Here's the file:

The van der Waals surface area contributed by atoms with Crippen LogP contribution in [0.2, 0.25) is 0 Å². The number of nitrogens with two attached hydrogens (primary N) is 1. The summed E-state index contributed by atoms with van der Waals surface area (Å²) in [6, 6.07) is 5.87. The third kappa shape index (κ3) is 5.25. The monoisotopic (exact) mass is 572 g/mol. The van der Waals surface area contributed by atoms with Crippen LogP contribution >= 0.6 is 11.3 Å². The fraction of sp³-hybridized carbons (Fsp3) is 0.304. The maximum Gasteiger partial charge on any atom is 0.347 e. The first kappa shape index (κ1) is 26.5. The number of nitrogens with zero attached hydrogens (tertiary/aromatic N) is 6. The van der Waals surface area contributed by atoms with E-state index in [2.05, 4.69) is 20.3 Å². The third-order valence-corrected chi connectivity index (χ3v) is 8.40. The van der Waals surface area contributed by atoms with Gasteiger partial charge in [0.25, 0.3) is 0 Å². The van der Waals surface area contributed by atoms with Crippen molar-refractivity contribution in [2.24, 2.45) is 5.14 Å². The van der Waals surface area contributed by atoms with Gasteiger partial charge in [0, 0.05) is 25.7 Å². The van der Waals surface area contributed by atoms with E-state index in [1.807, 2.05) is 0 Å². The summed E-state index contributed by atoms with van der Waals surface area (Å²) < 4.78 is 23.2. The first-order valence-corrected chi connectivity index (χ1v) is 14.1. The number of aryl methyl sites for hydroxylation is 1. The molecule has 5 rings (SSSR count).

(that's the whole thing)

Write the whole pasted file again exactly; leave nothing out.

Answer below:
The van der Waals surface area contributed by atoms with Crippen LogP contribution in [0.2, 0.25) is 0 Å². The number of nitrogens with two attached hydrogens (primary N) is 1. The summed E-state index contributed by atoms with van der Waals surface area (Å²) in [6, 6.07) is 5.87. The third kappa shape index (κ3) is 5.25. The monoisotopic (exact) mass is 572 g/mol. The van der Waals surface area contributed by atoms with Crippen LogP contribution >= 0.6 is 11.3 Å². The fraction of sp³-hybridized carbons (Fsp3) is 0.304. The maximum Gasteiger partial charge on any atom is 0.347 e. The first kappa shape index (κ1) is 26.5. The number of nitrogens with zero attached hydrogens (tertiary/aromatic N) is 6. The van der Waals surface area contributed by atoms with E-state index in [2.05, 4.69) is 20.3 Å². The third-order valence-corrected chi connectivity index (χ3v) is 8.40. The van der Waals surface area contributed by atoms with Gasteiger partial charge in [0.25, 0.3) is 0 Å². The van der Waals surface area contributed by atoms with Crippen molar-refractivity contribution in [2.24, 2.45) is 5.14 Å². The van der Waals surface area contributed by atoms with Gasteiger partial charge in [0, 0.05) is 25.7 Å². The van der Waals surface area contributed by atoms with E-state index in [1.807, 2.05) is 0 Å². The summed E-state index contributed by atoms with van der Waals surface area (Å²) < 4.78 is 23.2. The first-order valence-corrected chi connectivity index (χ1v) is 14.1. The number of aryl methyl sites for hydroxylation is 1. The molecule has 5 rings (SSSR count).